Things To Do in Detroit With Kids

by Laura Potts
Originally Published: 
things to do in detroit with kids

If you’re not from the area – and especially if you have small children – you probably wouldn’t dream of visiting Detroit on your family vacation. Detroit’s too broke and downtrodden to run a tourism campaign, so its treasures remain hidden – unless you’re an “urban explorer” twerp who thinks you’ll be the first person to gawp at the marvels of the Packard Plant that every twerpy “urban explorer” from Toledo to Taiwan has blogged about. But, if you want to visit somewhere truly unusual, educational and dirt-cheap, take a little gander at Detroit. And if you do, here are a few things to do in Detroit with kids.

1. Belle Isle

The city’s crown jewel, Belle Isle, is America’s largest island city park, and a haven for walkers, bikers, sunbathers, sailors and swimmers. Follow its winding paths for surprises at every turn, from the jaw-dropping conservatory and botanical garden to the fascinating maritime museum. Or just sit back with a picnic and watch the glistening river as you relax astride the USA and Canada. Read reviews of Belle Isle.

2. Historic Eastern Market

If you visit on a Saturday, stock up on picnic supplies at the historic Eastern Market, one of the largest open-air markets in the country, with fresh produce, unbeatable bbq and artisan goods – from cheese to microbrews to breads – to delight any foodie. The surrounding shops and cafes bustle with those mythical real-life Detroiters who somehow exist despite rumors that everyone has fled to the other side of Eight Mile Road. Read reviews of Eastern Market.

3. Comerica Park

Another must-visit summer destination is Comerica Park, home of the Detroit Tigers. Even if you have no interest in baseball, it’s a great place to soak up the sun, take in the skyline as dusk settles over the Detroit River and share a bag of fresh roasted peanuts with your kids. The sights, sounds and smells will entertain the family, even if they’re not paying attention to what’s happening on the field. Read reviews of Comerica Park.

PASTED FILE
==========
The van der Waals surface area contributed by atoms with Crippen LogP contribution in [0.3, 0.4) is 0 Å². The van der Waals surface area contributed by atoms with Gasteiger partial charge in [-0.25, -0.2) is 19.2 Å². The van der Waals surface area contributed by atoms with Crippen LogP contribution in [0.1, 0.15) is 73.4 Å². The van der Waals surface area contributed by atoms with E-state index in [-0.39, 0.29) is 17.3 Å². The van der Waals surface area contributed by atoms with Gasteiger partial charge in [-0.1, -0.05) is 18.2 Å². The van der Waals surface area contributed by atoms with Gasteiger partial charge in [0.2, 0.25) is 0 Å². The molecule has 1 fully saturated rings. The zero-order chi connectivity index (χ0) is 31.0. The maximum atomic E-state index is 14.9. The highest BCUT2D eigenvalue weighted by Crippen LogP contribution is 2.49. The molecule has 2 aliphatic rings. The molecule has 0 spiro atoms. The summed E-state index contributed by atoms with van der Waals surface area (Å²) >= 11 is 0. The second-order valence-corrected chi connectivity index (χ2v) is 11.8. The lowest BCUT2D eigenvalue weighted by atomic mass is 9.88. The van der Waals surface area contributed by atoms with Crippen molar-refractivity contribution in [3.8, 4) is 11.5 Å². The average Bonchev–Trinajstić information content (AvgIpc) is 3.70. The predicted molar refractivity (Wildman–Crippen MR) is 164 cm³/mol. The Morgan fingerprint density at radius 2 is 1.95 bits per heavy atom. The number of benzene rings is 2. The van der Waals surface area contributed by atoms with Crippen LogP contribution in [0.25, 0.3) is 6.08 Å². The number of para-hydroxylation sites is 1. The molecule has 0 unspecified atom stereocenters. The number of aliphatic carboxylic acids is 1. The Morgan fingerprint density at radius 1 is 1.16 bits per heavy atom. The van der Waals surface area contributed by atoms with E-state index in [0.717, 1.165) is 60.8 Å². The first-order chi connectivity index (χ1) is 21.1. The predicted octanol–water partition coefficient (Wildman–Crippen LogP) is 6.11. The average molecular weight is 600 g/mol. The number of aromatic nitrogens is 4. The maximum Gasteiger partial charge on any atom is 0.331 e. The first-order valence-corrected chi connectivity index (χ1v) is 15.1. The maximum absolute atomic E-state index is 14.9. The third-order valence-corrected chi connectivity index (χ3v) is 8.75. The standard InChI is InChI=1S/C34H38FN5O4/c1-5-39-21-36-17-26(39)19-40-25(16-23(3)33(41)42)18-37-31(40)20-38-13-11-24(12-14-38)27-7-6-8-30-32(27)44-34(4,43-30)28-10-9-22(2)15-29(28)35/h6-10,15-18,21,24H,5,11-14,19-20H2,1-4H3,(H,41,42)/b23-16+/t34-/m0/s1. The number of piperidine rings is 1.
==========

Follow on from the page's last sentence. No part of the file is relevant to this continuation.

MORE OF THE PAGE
4. Foxtown

The surrounding Foxtown area has a big-city feel without Detroit’s infamous menacing overtones. The Fox Theatre and nearby Symphony Hall and Detroit Opera House are marvels of architectural wonder and have some of the best acoustics anywhere. Book a performance or concert and experience Detroit’s thriving cultural scene. Read reviews of The Fox Theatre.

5. Detroit Museums

The city has plenty of fantastic museums, including the Charles H. Wright Museum of African American History, the Michigan Science Center, the Motown Museum and the world-class Detroit Institute of Art (get there quick before the city sells off all its Van Goghs to pay the bailiffs!). If your family likes museums, you should plan to spend some time in all of them. Read reviews of Detroit Institute of Arts.

6. The Henry Ford Museum

Or head a few miles out of town to The Henry Ford Museum. More than just cars – and the bus on which Rosa Parks made her courageous protest – the sprawling museum and surrounding Greenfield Village display American history through the ages, a wealth of insight into the Civil Rights movement and, naturally, a big focus on its manufacturing feats and war efforts. Open 9:30 a.m. to 5 p.m. daily. Read reviews of The Henry Ford Museum.

7. Detroit Zoo

Kids will never get tired of the Detroit Zoo – paradoxically, located in the lively suburb of Royal Oak – with its amazing polar bears, butterfly house and creatures to cheer the most tantrum-prone child. The zoo features more than 2,000 animals, including some gorgeous giraffes. Your kids can learn about all types of animals from amphibians to reptiles and by visiting you’re helping the zoo’s conservation efforts as well. Open 9 a.m. to 5 p.m.; open until 8 p.m. on Wednesdays in July and August. Read reviews of Detroit Zoo.

8. Historic Fort Wayne

Back in the city, there’s plenty of history to be had. Since it was founded by French settlers more than 300 years ago, French, British, American and Native Americans have battled over control of the area. Take in a bit of the area’s long history at the intriguing Historic Fort Wayne, shaped like a five-point star on the shores of the Detroit River. Open every Saturday and Sunday from 10 a.m. to 4 p.m. Read reviews of Historic Fort Wayne.

9. Greektown

These days, Detroit has several thriving ethnic communities, from Greektown in the heart of downtown to MexicanTown (near the Ambassador Bridge to Canada) and “Little Lebanon,” a strip of Middle Eastern businesses and restaurants featuring the best hummus, falafel and fattoush this side of the Nile. There’s also the Irish-American influenced Cork Town and hometown favorite foods, including soul food and one-of-a-kind Detroit coney dogs. Read reviews of Greektown.

10. Detroit River

Take a walk – or a cruise – along the Detroit River. Wave at Canada. Remember that even if our neighbors over the border have a better reputation, Detroit has a bigger heart. Read reviews of the Detroit Riverfront.

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